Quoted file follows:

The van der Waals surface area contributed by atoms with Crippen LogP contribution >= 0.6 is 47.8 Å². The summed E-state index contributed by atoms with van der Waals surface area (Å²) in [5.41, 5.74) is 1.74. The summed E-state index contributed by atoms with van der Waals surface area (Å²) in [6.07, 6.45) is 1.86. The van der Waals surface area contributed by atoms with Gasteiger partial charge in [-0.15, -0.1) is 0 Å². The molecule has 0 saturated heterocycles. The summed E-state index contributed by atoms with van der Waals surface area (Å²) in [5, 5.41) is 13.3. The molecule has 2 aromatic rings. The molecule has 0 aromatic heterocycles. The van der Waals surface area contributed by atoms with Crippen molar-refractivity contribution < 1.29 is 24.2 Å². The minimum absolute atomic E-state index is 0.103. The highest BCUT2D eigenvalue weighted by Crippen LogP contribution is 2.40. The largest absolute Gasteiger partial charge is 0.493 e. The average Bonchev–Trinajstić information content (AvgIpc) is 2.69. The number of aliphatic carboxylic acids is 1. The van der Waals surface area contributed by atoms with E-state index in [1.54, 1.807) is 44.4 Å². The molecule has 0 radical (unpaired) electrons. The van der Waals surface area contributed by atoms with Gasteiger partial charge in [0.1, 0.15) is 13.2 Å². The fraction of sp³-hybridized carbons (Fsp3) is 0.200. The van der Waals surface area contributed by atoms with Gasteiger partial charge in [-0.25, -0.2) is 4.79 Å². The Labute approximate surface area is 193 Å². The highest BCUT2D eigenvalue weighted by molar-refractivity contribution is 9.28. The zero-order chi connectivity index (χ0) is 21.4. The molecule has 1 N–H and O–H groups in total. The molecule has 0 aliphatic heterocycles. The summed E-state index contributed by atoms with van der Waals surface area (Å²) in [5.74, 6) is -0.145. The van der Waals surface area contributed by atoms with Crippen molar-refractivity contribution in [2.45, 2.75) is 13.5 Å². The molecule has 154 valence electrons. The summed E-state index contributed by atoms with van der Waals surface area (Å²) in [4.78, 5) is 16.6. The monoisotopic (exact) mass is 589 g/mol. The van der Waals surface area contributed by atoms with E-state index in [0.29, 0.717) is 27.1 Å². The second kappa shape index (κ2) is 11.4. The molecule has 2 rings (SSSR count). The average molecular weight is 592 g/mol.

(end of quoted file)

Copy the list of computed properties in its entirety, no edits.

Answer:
The van der Waals surface area contributed by atoms with Crippen LogP contribution >= 0.6 is 47.8 Å². The summed E-state index contributed by atoms with van der Waals surface area (Å²) in [5.41, 5.74) is 1.74. The summed E-state index contributed by atoms with van der Waals surface area (Å²) in [6.07, 6.45) is 1.86. The van der Waals surface area contributed by atoms with Gasteiger partial charge in [-0.15, -0.1) is 0 Å². The molecule has 0 saturated heterocycles. The summed E-state index contributed by atoms with van der Waals surface area (Å²) in [5, 5.41) is 13.3. The molecule has 2 aromatic rings. The molecule has 0 aromatic heterocycles. The van der Waals surface area contributed by atoms with Crippen molar-refractivity contribution < 1.29 is 24.2 Å². The minimum absolute atomic E-state index is 0.103. The highest BCUT2D eigenvalue weighted by Crippen LogP contribution is 2.40. The largest absolute Gasteiger partial charge is 0.493 e. The average Bonchev–Trinajstić information content (AvgIpc) is 2.69. The number of aliphatic carboxylic acids is 1. The van der Waals surface area contributed by atoms with E-state index in [1.54, 1.807) is 44.4 Å². The molecule has 0 radical (unpaired) electrons. The van der Waals surface area contributed by atoms with Gasteiger partial charge in [0.1, 0.15) is 13.2 Å². The fraction of sp³-hybridized carbons (Fsp3) is 0.200. The van der Waals surface area contributed by atoms with Gasteiger partial charge in [-0.25, -0.2) is 4.79 Å². The Labute approximate surface area is 193 Å². The highest BCUT2D eigenvalue weighted by molar-refractivity contribution is 9.28. The zero-order chi connectivity index (χ0) is 21.4. The molecule has 1 N–H and O–H groups in total. The molecule has 0 aliphatic heterocycles. The summed E-state index contributed by atoms with van der Waals surface area (Å²) in [5.74, 6) is -0.145. The van der Waals surface area contributed by atoms with Crippen molar-refractivity contribution in [2.45, 2.75) is 13.5 Å². The molecule has 154 valence electrons. The summed E-state index contributed by atoms with van der Waals surface area (Å²) in [4.78, 5) is 16.6. The monoisotopic (exact) mass is 589 g/mol. The van der Waals surface area contributed by atoms with E-state index in [0.29, 0.717) is 27.1 Å². The second kappa shape index (κ2) is 11.4. The molecule has 2 rings (SSSR count). The average molecular weight is 592 g/mol.